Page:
The following four-article series was published in a newsletter of the American Society of Mechanical Engineers (ASME). It serves as an introduction to the recent analysis discipline known as the finite element method (FEM). The author is an engineering consultant and expert witness specializing in finite element analysis.
FINITE ELEMENT ANALYSIS: Introduction
by Steve Roensch, President, Roensch & Associates
First in a four-part series
Finite element analysis (FEA) is a fairly recent discipline crossing the boundaries of mathematics, physics, engineering and computer science. The method has wide application and enjoys extensive utilization in the structural, thermal and fluid analysis areas. The finite element method is comprised of three major phases:
(1) pre-processing, in which the analyst develops a finite element mesh to divide the subject geometry into subdomains for mathematical analysis, and applies material properties and boundary conditions.
(2) solution, during which the program derives the governing matrix equations from the model and solves for the primary quantities.
(3) post-processing, in which the analyst checks the validity of the solution, examines the values of primary quantities (such as displacements and stresses), and derives and examines additional quantities (such as specialized stresses and error indicators).
The advantages of FEA are numerous and important. A new design concept may be modeled to determine its real world behavior under various load environments, and may therefore be refined prior to the creation of drawings, when few dollars have been committed and changes are inexpensive. Once a detailed CAD model has been developed, FEA can analyze the design in detail, saving time and money by reducing the number of prototypes required. An existing product which is experiencing a field problem, or is simply being improved, can be analyzed to speed an engineering change and reduce its cost. In addition, FEA can be performed on increasingly affordable computer workstations and personal computers, and professional assistance is available.
It is also important to recognize the limitations of FEA. Commercial software packages and the required hardware, which have seen substantial price reductions, still require a significant investment. The method can reduce product testing, but cannot totally replace it. Probably most important, an inexperienced user can deliver incorrect answers, upon which expensive decisions will be based. FEA is a demanding tool, in that the analyst must be proficient not only in elasticity or fluids, but also in mathematics, computer science, and especially the finite element method itself.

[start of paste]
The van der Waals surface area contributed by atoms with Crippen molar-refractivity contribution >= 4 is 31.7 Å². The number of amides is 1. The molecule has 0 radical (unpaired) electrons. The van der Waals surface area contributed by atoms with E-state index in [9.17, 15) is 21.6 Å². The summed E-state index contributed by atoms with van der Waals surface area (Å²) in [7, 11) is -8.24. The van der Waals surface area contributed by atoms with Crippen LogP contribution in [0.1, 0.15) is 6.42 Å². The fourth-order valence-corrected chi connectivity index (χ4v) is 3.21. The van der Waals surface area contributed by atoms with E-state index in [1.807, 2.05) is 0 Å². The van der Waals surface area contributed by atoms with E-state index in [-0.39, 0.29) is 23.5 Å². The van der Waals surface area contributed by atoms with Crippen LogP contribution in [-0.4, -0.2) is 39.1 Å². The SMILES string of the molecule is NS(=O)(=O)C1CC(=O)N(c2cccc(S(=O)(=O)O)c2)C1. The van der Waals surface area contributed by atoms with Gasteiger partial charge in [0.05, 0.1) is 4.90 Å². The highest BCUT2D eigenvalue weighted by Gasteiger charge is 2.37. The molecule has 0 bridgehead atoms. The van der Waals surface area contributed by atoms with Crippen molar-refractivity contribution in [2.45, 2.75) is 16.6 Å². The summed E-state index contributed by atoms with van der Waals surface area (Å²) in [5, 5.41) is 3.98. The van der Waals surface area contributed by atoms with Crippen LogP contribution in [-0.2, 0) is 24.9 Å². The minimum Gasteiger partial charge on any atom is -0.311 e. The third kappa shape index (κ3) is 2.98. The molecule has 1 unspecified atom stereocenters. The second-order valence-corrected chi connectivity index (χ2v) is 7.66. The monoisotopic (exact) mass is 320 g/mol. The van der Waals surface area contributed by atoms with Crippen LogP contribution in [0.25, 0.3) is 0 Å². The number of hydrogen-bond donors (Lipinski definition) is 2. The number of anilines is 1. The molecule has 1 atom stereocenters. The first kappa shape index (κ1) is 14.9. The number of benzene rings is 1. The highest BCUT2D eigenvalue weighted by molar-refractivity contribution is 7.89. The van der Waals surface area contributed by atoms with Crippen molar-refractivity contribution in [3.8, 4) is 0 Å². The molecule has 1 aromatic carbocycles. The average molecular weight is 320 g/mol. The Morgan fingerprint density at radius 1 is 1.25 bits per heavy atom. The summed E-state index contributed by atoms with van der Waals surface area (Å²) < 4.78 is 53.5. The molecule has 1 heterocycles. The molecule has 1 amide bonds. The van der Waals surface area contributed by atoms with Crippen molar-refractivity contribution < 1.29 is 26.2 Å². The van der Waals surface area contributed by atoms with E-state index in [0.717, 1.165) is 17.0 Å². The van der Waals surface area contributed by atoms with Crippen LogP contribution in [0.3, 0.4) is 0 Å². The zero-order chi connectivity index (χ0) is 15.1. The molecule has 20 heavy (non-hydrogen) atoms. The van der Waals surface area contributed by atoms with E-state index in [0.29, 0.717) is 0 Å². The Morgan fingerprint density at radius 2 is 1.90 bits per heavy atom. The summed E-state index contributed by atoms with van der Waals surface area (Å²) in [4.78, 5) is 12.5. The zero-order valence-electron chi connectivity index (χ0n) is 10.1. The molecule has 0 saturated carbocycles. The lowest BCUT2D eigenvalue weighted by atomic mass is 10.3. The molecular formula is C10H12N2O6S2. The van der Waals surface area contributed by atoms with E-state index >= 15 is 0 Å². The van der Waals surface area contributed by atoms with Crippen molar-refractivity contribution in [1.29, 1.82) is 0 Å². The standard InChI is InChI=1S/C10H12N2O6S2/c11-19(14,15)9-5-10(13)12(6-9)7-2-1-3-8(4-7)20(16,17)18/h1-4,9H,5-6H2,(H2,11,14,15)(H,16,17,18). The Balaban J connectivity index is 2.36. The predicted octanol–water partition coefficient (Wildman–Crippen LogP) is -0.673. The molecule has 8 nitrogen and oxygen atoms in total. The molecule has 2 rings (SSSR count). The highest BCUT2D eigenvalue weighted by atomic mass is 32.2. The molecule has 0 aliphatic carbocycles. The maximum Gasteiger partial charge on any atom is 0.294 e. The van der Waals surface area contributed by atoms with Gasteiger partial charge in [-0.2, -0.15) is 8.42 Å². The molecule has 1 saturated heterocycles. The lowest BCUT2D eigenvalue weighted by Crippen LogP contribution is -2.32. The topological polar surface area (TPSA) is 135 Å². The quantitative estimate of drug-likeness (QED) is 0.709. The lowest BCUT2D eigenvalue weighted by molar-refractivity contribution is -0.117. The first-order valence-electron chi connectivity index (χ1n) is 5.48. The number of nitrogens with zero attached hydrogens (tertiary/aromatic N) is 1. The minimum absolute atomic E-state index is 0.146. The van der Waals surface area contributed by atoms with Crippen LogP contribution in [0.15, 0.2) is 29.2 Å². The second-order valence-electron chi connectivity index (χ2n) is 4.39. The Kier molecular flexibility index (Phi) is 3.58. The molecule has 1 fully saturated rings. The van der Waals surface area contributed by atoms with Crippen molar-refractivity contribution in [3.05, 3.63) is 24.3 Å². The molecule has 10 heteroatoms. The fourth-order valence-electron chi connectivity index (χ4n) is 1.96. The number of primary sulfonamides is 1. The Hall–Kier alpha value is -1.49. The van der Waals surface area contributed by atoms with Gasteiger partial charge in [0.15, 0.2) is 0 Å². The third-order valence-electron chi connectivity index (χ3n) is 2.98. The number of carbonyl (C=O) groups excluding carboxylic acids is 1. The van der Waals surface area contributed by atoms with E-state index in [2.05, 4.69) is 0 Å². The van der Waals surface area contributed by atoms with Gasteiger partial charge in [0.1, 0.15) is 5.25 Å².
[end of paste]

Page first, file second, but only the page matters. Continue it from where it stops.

Which FEA package to use is a subject that cannot possibly be covered in this short discussion, and the choice involves personal preferences as well as package functionality. Where to run the package depends on the type of analyses being performed. A typical finite element solution requires a fast, modern disk subsystem for acceptable performance. Memory requirements are of course dependent on the code, but in the interest of performance, the more the better, with 512 Mbytes to 8 Gbytes per user a representative range. Processing power is the final link in the performance chain, with clock speed, cache, pipelining and multi-processing all contributing to the bottom line. These analyses can run for hours on the fastest systems, so computing power is of the essence.
One aspect often overlooked when entering the finite element area is education. Without adequate training on the finite element method and the specific FEA package, a new user will not be productive in a reasonable amount of time, and may in fact fail miserably. Expect to dedicate one to two weeks up front, and another one to two weeks over the first year, to either classroom or self-help education. It is also important that the user have a basic understanding of the computer's operating system.